Governor Kathy Hochul signed a bill Friday to increase the state’s rental assistance voucher for families experiencing homelessness or on the brink of eviction, a move supported both by advocates for the homeless and the real estate industry which will allow homeless families substantially more access to the New York City housing market.
The bill, which passed the State Legislature in June, increases the amount of rent money that the Family Homelessness and Eviction Protection Supplement (FHEPS) voucher covers to 100 percent of fair market value as determined by the federal Department of Housing and Urban Development, up from the 85 percent covered previously. Fair market rent as determined by HUD is currently $2,026 for a two-bedroom apartment in the New York Metropolitan Area. 85 percent of that is $1,722.
That increase, advocates say, will unlock thousands of potential homes for families unable to afford them with existing cash supplements, leaving them stuck in the city’s shelter system.
“It’s simple: if we want to get people out of shelters, we have to give them enough money to afford the rent,” Hochul said at the bill’s signing on the Upper West Side. “You can’t just say go out on the streets, good luck. We understand that the rents are going up, inflation is going up. The money they thought they had is not going as far as it would have even a few months ago.”
The city’s most recent shelter census, conducted on Oct. 31, had nearly 46,000 people staying in a homeless shelter that night. That includes 8,591 families consisting of 14,887 children and 11,257 adults. The city’s shelter population has decreased over the course of the pandemic (possibly owing to the state and federal moratoriums on evictions and the relocation of many homeless people to hotels) from a high of about 60,000 in 2019, but that still leaves thousands of families forced to live in often-congregate shelters with little space to themselves.
The bill’s sponsor in the Assembly, Manhattan Assemblymember Linda Rosenthal, said the new voucher increase will get more people out of shelters and into housing, and characterized it as an upfront investment to ultimately save money in the long run in addition to doing right by vulnerable families who couldn’t afford an apartment on the previous voucher level.
“Until now, the FHEPS voucher covered only up to about 85 percent of fair market rent,” Rosenthal said. “There is not a single neighborhood in New York City where the median rent for a two-bedroom apartment is affordable to a family with an existing voucher.”
The FHEPS increase comes just months after the city dramatically increased its own version of the voucher, CityFHEPS, from $1,265 to $1,900 for an individual and from $1,580 to $2,217 for a family of four; the new voucher amounts bring the program in line with disbursals provided by the federal Section 8 voucher. CityFHEPS is available for families in similar circumstances as those who qualify for state FHEPS, but whose income precludes their qualification for the state version.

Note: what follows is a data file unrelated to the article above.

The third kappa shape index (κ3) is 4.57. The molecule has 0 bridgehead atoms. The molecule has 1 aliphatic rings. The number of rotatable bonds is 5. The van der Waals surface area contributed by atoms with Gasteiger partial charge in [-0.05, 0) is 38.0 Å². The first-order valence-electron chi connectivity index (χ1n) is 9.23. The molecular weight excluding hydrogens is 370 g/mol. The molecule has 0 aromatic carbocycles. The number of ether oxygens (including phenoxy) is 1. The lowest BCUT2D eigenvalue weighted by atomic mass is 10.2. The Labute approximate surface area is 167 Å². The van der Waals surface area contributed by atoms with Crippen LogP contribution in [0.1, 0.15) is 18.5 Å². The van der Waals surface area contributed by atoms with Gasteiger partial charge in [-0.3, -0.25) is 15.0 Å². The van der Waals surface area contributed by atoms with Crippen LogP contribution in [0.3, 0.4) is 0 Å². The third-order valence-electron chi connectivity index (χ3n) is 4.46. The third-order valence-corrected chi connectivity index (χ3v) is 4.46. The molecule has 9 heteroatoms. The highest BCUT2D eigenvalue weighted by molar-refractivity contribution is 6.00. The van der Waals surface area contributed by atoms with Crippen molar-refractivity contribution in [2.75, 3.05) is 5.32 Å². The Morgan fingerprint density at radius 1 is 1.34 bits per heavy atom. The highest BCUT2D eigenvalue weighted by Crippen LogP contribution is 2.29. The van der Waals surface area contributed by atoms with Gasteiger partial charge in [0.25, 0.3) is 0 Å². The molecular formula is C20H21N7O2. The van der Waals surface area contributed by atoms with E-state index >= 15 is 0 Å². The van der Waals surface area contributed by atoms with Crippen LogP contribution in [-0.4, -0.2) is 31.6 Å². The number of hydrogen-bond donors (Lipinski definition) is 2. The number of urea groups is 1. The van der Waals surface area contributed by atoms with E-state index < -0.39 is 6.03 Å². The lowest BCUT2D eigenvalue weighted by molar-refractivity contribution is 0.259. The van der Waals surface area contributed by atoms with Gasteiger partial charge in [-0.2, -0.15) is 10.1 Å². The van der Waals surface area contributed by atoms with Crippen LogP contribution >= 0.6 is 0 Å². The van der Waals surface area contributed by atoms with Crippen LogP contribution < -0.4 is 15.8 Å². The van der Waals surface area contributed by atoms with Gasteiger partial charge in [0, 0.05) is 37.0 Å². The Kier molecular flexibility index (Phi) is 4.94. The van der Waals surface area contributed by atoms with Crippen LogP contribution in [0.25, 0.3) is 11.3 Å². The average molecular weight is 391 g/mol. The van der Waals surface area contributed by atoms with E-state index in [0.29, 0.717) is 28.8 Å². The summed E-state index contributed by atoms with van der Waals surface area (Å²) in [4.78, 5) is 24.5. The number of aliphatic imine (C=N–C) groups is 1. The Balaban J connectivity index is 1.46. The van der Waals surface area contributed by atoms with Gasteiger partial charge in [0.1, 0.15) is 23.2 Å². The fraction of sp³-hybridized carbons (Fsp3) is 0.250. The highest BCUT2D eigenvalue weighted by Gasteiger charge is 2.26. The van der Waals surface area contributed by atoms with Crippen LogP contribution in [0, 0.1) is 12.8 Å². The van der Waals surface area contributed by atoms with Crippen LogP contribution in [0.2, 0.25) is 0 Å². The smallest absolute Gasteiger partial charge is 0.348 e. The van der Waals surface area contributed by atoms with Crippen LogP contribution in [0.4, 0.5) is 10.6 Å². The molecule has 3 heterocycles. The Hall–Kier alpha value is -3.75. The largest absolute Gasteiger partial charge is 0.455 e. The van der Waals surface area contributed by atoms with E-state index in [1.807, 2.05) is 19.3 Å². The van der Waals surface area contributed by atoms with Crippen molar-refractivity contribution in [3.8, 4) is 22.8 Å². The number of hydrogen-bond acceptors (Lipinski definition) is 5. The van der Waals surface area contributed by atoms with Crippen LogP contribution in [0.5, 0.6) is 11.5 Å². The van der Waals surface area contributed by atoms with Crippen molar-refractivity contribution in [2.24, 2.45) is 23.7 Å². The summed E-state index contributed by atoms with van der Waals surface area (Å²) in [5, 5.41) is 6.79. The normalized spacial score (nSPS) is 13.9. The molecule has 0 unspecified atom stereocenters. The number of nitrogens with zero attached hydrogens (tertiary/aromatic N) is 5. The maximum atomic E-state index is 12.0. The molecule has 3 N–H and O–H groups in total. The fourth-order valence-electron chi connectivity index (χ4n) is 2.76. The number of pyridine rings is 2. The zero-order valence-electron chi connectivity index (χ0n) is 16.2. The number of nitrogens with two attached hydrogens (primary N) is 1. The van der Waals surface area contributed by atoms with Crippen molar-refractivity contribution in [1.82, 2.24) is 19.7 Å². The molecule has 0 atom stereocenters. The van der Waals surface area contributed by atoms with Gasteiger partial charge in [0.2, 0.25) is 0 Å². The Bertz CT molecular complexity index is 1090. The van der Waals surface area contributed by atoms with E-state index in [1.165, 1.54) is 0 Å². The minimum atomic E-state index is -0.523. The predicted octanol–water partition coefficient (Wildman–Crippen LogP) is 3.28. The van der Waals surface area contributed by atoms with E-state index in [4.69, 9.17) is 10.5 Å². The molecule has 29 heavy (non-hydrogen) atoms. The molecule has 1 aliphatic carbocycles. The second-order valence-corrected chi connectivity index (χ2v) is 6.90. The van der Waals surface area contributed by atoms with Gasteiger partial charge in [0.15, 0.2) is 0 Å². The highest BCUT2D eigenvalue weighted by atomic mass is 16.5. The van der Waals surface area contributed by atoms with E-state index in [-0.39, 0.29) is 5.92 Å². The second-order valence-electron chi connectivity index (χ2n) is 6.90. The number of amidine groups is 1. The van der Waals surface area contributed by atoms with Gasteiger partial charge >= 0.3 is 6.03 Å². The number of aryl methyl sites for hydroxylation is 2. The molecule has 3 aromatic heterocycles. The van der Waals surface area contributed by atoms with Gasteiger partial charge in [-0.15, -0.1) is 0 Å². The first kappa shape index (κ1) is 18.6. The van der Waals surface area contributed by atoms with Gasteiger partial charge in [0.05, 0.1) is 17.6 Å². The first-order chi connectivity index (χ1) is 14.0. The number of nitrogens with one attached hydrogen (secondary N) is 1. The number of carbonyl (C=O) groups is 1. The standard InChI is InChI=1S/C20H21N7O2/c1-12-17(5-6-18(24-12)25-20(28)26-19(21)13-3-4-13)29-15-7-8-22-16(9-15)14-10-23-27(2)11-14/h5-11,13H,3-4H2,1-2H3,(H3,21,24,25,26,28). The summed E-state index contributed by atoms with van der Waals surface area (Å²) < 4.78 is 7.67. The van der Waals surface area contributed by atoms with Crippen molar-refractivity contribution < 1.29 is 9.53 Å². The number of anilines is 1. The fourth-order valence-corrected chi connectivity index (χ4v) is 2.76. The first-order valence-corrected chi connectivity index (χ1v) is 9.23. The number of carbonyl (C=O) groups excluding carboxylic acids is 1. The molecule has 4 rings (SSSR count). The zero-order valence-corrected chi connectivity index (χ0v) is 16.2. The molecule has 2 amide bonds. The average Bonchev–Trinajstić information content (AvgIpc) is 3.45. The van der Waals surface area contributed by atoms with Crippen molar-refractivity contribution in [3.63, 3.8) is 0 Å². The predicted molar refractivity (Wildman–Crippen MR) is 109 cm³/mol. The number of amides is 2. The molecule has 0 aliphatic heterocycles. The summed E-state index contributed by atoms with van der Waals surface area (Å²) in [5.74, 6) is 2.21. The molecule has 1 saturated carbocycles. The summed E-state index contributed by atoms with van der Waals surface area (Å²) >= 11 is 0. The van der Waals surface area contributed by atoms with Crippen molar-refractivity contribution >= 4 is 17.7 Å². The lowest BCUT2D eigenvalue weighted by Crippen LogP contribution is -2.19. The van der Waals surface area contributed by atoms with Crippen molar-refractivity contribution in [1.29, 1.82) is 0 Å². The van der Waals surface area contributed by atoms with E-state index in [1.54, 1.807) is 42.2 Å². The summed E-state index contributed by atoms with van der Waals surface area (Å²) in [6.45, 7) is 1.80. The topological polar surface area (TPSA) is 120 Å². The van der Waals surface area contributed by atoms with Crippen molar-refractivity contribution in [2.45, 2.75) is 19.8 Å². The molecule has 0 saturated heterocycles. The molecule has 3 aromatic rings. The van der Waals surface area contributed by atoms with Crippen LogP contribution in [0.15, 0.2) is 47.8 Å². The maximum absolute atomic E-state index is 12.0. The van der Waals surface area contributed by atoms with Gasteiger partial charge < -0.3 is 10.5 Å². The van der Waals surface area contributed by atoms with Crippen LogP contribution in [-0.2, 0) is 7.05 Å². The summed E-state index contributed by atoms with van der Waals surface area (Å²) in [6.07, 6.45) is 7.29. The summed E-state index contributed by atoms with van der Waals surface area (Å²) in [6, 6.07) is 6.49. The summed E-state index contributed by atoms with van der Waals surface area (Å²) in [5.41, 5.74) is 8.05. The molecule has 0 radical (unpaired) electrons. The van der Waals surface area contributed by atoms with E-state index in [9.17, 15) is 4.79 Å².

The subsidy increase was supported not only by advocates for the homeless, but also by the real estate industry, including the powerful landlord trade group the Real Estate Board of New York, as increasing the subsidy to 100 percent meant landlords can rest more assured that they will get paid on time and in full. Discrimination by landlords against prospective tenants who intend to pay rent with voucher funds, also known as source-of-income discrimination, is illegal but widespread in the city’s housing market.
“Increasing the value of State FHEPS housing vouchers to align with Section 8 and newly increased CityFHEPs vouchers will help advance our shared goal of increasing access to housing for vulnerable New Yorkers,” said REBNY’s senior vice president of planning Basha Gerhards in a statement. “We applaud Gov. Hochul for signing this important legislation into law, we once again applaud Senator Kavanagh and Assemblymember Rosenthal for sponsoring it, and we look forward to continued partnership with a broad array of stakeholders as we work together to expand housing opportunities at this critical time.”
Hochul said that she will soon be sitting down with Mayor-elect Eric Adams to come up with a “cohesive strategy” on combatting homelessness as a state and city, and made a not-so-subtle dig at her disgraced predecessor Andrew Cuomo, whose governing style often found him taking combative stances against Mayor Bill de Blasio and refusing to cooperate with Hizzoner.
“This is a radical concept, my friends, radical idea here,” Hochul said. “But the State of New York, hold on to your seats, and the City of New York will work together.”
Other speakers at the bill also noted that Hochul, who on Thursday cleared her path to reelection of arguably her strongest opponent, Attorney General Letitia James, is seeking a more cooperative approach to governing than had been seen in the state under her predecessor’s decade-long reign.
“This is how government should work,” said the city’s Homeless Services Commissioner Steven Banks. “The legislature looks for a solution, the governor considers it, the governor acts, the City of New York works together with the governor. It’s like right out of fairy tales, almost. Except it’s real, and it’s gonna be real for people in this state and this city that need this help.”